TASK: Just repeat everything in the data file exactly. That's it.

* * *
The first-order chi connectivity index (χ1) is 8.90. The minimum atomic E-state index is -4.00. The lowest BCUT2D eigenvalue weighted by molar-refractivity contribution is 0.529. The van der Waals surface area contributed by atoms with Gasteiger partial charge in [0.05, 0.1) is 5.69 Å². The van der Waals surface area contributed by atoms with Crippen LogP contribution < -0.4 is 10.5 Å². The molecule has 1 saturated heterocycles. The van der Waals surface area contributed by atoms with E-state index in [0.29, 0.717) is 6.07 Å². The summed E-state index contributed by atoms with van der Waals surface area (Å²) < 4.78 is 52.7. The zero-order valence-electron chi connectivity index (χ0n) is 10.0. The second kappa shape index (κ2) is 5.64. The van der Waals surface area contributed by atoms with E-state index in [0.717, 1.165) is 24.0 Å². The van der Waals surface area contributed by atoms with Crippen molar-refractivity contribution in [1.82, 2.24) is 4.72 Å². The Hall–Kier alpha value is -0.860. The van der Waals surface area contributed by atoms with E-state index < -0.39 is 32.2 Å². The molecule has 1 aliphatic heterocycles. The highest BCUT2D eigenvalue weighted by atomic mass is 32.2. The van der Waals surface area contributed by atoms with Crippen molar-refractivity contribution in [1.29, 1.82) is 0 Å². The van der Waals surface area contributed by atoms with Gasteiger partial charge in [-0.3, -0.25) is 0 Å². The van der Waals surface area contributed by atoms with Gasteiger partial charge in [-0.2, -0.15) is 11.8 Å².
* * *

The first-order chi connectivity index (χ1) is 8.90. The minimum atomic E-state index is -4.00. The lowest BCUT2D eigenvalue weighted by molar-refractivity contribution is 0.529. The van der Waals surface area contributed by atoms with Gasteiger partial charge in [0.05, 0.1) is 5.69 Å². The van der Waals surface area contributed by atoms with Crippen LogP contribution < -0.4 is 10.5 Å². The molecule has 1 saturated heterocycles. The van der Waals surface area contributed by atoms with E-state index in [0.29, 0.717) is 6.07 Å². The summed E-state index contributed by atoms with van der Waals surface area (Å²) < 4.78 is 52.7. The zero-order valence-electron chi connectivity index (χ0n) is 10.0. The second kappa shape index (κ2) is 5.64. The van der Waals surface area contributed by atoms with E-state index in [0.717, 1.165) is 24.0 Å². The van der Waals surface area contributed by atoms with Crippen molar-refractivity contribution in [1.82, 2.24) is 4.72 Å². The Hall–Kier alpha value is -0.860. The van der Waals surface area contributed by atoms with E-state index < -0.39 is 32.2 Å². The molecule has 1 aliphatic heterocycles. The highest BCUT2D eigenvalue weighted by atomic mass is 32.2. The van der Waals surface area contributed by atoms with Crippen molar-refractivity contribution in [1.29, 1.82) is 0 Å². The van der Waals surface area contributed by atoms with Gasteiger partial charge in [-0.3, -0.25) is 0 Å². The van der Waals surface area contributed by atoms with Gasteiger partial charge in [-0.2, -0.15) is 11.8 Å².